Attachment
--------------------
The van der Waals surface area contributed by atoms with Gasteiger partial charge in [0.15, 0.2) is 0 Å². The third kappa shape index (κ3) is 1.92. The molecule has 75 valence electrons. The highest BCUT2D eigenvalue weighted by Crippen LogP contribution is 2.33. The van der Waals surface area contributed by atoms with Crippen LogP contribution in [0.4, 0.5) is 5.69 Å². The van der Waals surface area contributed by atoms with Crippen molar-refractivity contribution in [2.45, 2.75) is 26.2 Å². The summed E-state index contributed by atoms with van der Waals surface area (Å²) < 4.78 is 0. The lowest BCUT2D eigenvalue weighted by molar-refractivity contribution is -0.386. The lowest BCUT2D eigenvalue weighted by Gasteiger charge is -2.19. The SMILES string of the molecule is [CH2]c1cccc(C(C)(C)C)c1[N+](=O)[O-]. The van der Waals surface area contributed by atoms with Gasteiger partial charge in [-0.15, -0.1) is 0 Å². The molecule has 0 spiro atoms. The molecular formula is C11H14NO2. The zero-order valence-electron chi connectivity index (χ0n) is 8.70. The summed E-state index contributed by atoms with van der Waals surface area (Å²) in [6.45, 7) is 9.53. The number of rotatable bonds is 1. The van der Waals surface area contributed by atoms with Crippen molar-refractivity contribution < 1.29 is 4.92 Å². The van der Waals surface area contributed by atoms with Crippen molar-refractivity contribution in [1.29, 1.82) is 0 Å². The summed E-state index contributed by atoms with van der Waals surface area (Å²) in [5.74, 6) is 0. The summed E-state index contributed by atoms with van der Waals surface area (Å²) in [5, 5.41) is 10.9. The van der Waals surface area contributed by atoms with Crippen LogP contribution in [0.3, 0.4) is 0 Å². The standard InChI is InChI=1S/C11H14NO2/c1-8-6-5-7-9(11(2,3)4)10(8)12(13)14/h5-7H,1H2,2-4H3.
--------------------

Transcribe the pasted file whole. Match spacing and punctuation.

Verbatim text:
The van der Waals surface area contributed by atoms with Gasteiger partial charge in [0.15, 0.2) is 0 Å². The third kappa shape index (κ3) is 1.92. The molecule has 75 valence electrons. The highest BCUT2D eigenvalue weighted by Crippen LogP contribution is 2.33. The van der Waals surface area contributed by atoms with Crippen LogP contribution in [0.4, 0.5) is 5.69 Å². The van der Waals surface area contributed by atoms with Crippen molar-refractivity contribution in [2.45, 2.75) is 26.2 Å². The summed E-state index contributed by atoms with van der Waals surface area (Å²) < 4.78 is 0. The lowest BCUT2D eigenvalue weighted by molar-refractivity contribution is -0.386. The lowest BCUT2D eigenvalue weighted by Gasteiger charge is -2.19. The SMILES string of the molecule is [CH2]c1cccc(C(C)(C)C)c1[N+](=O)[O-]. The van der Waals surface area contributed by atoms with Gasteiger partial charge in [-0.15, -0.1) is 0 Å². The molecule has 0 spiro atoms. The molecular formula is C11H14NO2. The zero-order valence-electron chi connectivity index (χ0n) is 8.70. The summed E-state index contributed by atoms with van der Waals surface area (Å²) in [6.45, 7) is 9.53. The number of rotatable bonds is 1. The van der Waals surface area contributed by atoms with Crippen molar-refractivity contribution < 1.29 is 4.92 Å². The van der Waals surface area contributed by atoms with Crippen molar-refractivity contribution in [1.29, 1.82) is 0 Å². The summed E-state index contributed by atoms with van der Waals surface area (Å²) in [5.74, 6) is 0. The summed E-state index contributed by atoms with van der Waals surface area (Å²) in [5, 5.41) is 10.9. The van der Waals surface area contributed by atoms with Crippen LogP contribution in [0.3, 0.4) is 0 Å². The standard InChI is InChI=1S/C11H14NO2/c1-8-6-5-7-9(11(2,3)4)10(8)12(13)14/h5-7H,1H2,2-4H3.